January 17, 2014

The Inner Mountain - Witness of Antony of the Desert

In the life of Antony, after he has suffered all kinds of trials and overcome all kinds of irrational powers, he is drawn to a mountain to pray.  But people come to him seeking counsel and help.   The solitude he needs is threatened.  This is why he begins to make a plan to find a more remote and protected place that will allow him to enter into the intimacy with the Lord for which his heart longs.

It is as he is making his plans that God warns him that if he tries to acquire solitude by his own effort, he will lose what little he currently has.  What is remarkable is that at this point in his life, Antony has grown accustomed to these kind of interventions. He is familiar with the Lord and knows how to respond.  Because of this, the Lord is able to invite Antony to a deeper trust, a deeper obedience of heart.  Antony submits to the Lord's request and lets go of his own schemes.  Following the guides the Lord gives him, the Lord is able to lead him to the Inner Mountain - a place of greater stability and intimacy with the Lord.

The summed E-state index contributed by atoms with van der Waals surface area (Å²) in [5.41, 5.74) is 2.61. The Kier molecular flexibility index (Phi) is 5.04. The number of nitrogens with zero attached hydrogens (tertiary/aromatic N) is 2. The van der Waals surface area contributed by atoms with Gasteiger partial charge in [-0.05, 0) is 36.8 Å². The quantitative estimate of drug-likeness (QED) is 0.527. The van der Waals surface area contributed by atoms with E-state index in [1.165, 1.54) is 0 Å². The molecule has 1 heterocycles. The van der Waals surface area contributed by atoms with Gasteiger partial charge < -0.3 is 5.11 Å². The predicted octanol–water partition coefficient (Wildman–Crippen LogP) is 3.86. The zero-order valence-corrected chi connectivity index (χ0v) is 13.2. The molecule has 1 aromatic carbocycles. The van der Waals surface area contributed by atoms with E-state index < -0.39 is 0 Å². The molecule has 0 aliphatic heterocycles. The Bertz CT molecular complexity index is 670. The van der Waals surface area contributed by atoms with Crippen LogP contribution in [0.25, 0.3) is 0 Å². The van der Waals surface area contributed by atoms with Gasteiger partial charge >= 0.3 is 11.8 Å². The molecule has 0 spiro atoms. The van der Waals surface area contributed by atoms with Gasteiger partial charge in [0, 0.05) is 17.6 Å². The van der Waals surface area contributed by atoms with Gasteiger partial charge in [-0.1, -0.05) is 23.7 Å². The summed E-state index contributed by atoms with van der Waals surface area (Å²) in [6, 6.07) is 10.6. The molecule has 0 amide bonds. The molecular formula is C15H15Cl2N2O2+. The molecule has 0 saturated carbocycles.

The Inner Mountain is a real geographic place in Egypt where Saint Antony is believed to have lived.  At the same time, the inner mountain is also a spiritual place - a deeper recollection and peace only the Lord can lead us to.   There comes a point in prayer where our own cleverness is not enough. When our own resourcefulness is getting in the way rather than helping us in prayer, we must let go of our own schemes and trust in what the Lord provides.

Prayer is something the grows and develops - requiring our own effort, but also requiring trust in God even more.  The place and time for prayer that the Lord gives us is always so much better than anything we can get for ourselves when we are limited to our own resourcefulness.  This truth does not excuse us from seeking and  from cooperating with what the Lord is doing.  But it keeps our efforts to pray grounded in our trust in God rather than what we think we can accomplish.

There are some who do not understand the importance of solitude and silence in the Christian life.  They stress community and how much we need one another -- and this is true.  God prefers to work through broken humanity to reveal his glory.  He is glorified in our love for one another.  He has given us all different gifts in such a way that we are bound to one another and we share in one another's joys and  sorrows.  At the same time, we also need to withdraw into prayer and allow the Lord to strengthen us with His love.  This means we need to order our lives so that we can find the solitude and silence this kind of prayer requires.   Saint Antony's witness to this end helps us understand that this effort to establish our lives in prayer is not something we can do on our own.  God is ready to help us when we are ready to listen with our hearts.